I found out he was a brilliant hustler. He’d read a situation and give people some impression of what they wanted so he could get something. That’s different than a thief, different than a liar, different than an actor. Actors sort of do that. You’re giving your impression of something and creating an environment where you’re satisfied to be in that world. So then it became a dynamic, interesting story. And the cast is very important. I’m not a very good actor with love. If I don’t like the actress it’s hard for me to pretend. Holmes was devoted, in his way, to his wife and his girlfriend. He was as horrible as a man can be to a woman, and they still regarded him with affection. Also, strangely, the capital of the porn industry was Cahuenga Park, right next to my house.

So growing up, you had the porn industry on one side, and Roy Rodgers and Dale Evans’ ranch on the other. That’s an amazing juxtaposition.

Well, that’s L.A.

Did you know Roy and Dale when you were a kid? Or were they just a distant presence?

My cousins and my brothers elected me to go knock on their door. The jeep from the TV show was out front, and a convertible Cadillac with longhorns on it. And Trigger was stuffed in the house, up on two legs. So was Bullet, the dog. Dale answered the door and I choked. I said, “Can Roy come out and play?” As I said it, I was thinking, “Jerk, idiot, stupid, run away.” She was so sweet. She said, “I don’t think so right now, honey.”

Growing up, what were the differences between you and your brothers?

My older brother always went a bit further than me in terms of endurance–if my lips were turning purple, his would be turning black. Wesley, my younger brother, was very artistic. I came home one day and the sofa was torn apart like a bobcat had been released inside. I go into my room and every piece of clothing in my closet is on the ground. So we’d been robbed, but I open the drawers and they’re all neat, it’s the weirdest thing. And then I remember my brother is home, I start calling his name, trying to find him. In the rec room, where Trigger had been–my dad ended up buying Roy’s ranch–there was a 20-foot octopus that he had made by taking the wire of all the coat hangers in the house and making the skeleton. And the reason the sofa was ripped apart is that he was taking the foam and wrapped it around to make the skin of this thing and spray-painting it. He was obsessed with 20,000 Leagues Under the Sea. And as soon as he saw me he said come over, and I just started automatically helping him film it. Eventually I said what’s the deal with the size, Wesley? He says, “I tried the miniature, it just wasn’t cutting it.” And you know what was great? When my parents got home, they just loved the octopus. He tore up the sofa and it didn’t matter. A difference in my spirit to his is that I was more concerned about what people think, which is a bad thing for acting.

Tell me something you used to believe that turned out not to be true.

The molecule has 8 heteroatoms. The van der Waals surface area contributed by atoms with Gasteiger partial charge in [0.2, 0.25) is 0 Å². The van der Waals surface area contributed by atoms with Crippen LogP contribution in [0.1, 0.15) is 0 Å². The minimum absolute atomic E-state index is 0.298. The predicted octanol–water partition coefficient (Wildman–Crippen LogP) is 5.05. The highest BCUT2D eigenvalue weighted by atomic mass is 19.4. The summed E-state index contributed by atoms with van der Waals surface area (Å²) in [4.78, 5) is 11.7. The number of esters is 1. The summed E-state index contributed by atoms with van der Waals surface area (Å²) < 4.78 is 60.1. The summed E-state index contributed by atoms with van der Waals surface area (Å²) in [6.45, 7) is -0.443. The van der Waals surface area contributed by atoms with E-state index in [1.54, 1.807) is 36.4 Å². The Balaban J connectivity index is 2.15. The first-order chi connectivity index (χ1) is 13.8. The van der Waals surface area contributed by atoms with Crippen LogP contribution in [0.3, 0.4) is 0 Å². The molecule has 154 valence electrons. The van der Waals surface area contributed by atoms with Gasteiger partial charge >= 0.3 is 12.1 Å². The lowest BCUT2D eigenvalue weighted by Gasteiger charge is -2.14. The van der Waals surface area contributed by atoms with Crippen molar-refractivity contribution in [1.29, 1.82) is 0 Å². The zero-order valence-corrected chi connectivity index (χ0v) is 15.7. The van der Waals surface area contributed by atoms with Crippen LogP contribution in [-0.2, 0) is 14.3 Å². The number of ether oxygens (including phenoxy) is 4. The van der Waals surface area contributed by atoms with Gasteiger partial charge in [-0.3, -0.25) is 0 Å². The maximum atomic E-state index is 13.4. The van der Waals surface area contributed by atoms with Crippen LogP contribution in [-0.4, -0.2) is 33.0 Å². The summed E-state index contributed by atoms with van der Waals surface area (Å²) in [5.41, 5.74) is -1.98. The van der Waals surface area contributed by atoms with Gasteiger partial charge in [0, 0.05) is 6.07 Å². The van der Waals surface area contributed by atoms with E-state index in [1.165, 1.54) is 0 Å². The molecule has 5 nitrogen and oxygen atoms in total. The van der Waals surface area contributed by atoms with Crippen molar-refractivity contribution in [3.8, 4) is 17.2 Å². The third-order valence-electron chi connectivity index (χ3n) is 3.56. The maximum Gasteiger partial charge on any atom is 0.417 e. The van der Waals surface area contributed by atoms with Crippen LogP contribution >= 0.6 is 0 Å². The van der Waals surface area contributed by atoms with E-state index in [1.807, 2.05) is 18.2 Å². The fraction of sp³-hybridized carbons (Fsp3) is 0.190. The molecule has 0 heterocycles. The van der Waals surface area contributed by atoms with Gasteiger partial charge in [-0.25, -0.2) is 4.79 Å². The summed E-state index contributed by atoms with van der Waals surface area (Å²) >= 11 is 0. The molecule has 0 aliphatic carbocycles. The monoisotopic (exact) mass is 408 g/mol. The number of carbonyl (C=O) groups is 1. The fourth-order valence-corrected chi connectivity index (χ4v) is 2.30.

I didn’t believe that there were some things that love couldn’t heal, but Wesley died and my dad just never recovered. So it’s in the human memory that that’s what happened, that my dad basically died of a broken heart. But now I understand, more than believe, the statement that love does heal.

Looking back, what in your life would you do differently?

When I was 21, I should’ve gone to Japan and studied with this genius director, Hibashi Suzuki. His company toured the world and every year, he invited two or three people to spend the summer at their camp. And instead, I ended up in Las Vegas with Cher. I’m not saying she was a mistake–but I should have turned left. [His cell phone rings; he answers it.] Hey! I can’t talk right now–I’m busy talking about me. I’ve been looking at photographs of me, and answering all these questions about me. [He hangs up.]

Everything’s cool?

I’m fine. Back to me.

So when you’re home in New Mexico, how do you spend your time?

I feed the animals. The ranch has chickens, pigs, goats, horses, llamas, deer, bear, snakes, mice, bobcats, mountain lions, ringlets, and a herd of buffalo. It’s been so hot, we go to the watering hole and jump in the river. [puts on hick accent] We shoot the automatic weapons at the trespassers and people a different color than us.

Outside of your movies, have you ever carried a gun?

I did at a photo shoot the other day.

And in your regular life?

Have I actually carried it… on my body?

Or in the car?

In the car, yeah.

Okay. How come?

I live in the homicide capital of the Southwest. Eighty percent of the people in my county are drunk. So driving home on the highway, especially with kids, it’s just a precaution. The cops I know say that unless have it in you to take a life then you shouldn’t even own a gun. Very often the perpetrator will take the gun and shoot you with it.

Tell me about working on The Spartan with David Mamet.

David hasn’t made a great film yet, but he’s got a great work ethic. His brain is ridiculous. In another movie, I would have done everything in my power to save a fiftieth of what he cut. In this one, I just learned not to say if I particularly liked a scene, because then he would probably cut it.

You’ve got a small role in The Missing–your first movie with Ron Howard since Willow in 1988. How’d that happen?

After Willow, I was very hard on Ron as a director because I was hurt on the picture, and I didn’t really care that he had 150 other people to take care of–I wanted him to take care of me more. So I would kind of knock him through the years. He’s an easy target, he’s Opie. But then I started hearing from people that it wasn’t funny to him. So I wrote to him saying sorry, and he wrote back a polite note, saying it’s okay. So I wrote back, saying, no really, I’m sorry. And he called to say it was okay, and I just wasn’t convinced. So I wrote him another letter and said I really really want to make it okay, so I’ll do anything you want, it doesn’t matter if it’s a walk-on part or whatever. And it turned out I was right, he still had his feelings hurt.

Your one scene is with Cate Blanchett.